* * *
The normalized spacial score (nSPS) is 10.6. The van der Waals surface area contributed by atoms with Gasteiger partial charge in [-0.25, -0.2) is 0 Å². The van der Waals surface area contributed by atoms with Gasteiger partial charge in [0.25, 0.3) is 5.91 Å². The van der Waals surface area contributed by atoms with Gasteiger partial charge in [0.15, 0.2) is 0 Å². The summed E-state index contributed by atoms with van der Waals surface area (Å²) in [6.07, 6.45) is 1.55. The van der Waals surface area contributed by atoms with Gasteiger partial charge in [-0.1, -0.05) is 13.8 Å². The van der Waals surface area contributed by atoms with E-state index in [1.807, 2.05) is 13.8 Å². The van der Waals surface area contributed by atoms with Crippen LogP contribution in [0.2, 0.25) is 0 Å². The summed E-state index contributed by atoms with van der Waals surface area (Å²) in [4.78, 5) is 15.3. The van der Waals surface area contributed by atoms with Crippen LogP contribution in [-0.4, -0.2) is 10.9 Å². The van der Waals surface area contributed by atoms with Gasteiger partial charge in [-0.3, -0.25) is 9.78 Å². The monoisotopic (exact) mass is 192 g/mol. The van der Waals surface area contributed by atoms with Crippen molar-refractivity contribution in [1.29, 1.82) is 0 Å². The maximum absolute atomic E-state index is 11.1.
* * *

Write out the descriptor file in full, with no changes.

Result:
The normalized spacial score (nSPS) is 10.6. The van der Waals surface area contributed by atoms with Gasteiger partial charge in [-0.25, -0.2) is 0 Å². The van der Waals surface area contributed by atoms with Gasteiger partial charge in [0.25, 0.3) is 5.91 Å². The van der Waals surface area contributed by atoms with Gasteiger partial charge in [0.15, 0.2) is 0 Å². The summed E-state index contributed by atoms with van der Waals surface area (Å²) in [6.07, 6.45) is 1.55. The van der Waals surface area contributed by atoms with Gasteiger partial charge in [-0.1, -0.05) is 13.8 Å². The van der Waals surface area contributed by atoms with E-state index in [1.807, 2.05) is 13.8 Å². The van der Waals surface area contributed by atoms with Crippen LogP contribution in [0.2, 0.25) is 0 Å². The summed E-state index contributed by atoms with van der Waals surface area (Å²) in [4.78, 5) is 15.3. The van der Waals surface area contributed by atoms with Crippen LogP contribution in [-0.4, -0.2) is 10.9 Å². The van der Waals surface area contributed by atoms with Gasteiger partial charge in [-0.3, -0.25) is 9.78 Å². The monoisotopic (exact) mass is 192 g/mol. The van der Waals surface area contributed by atoms with Crippen molar-refractivity contribution in [1.29, 1.82) is 0 Å². The maximum absolute atomic E-state index is 11.1.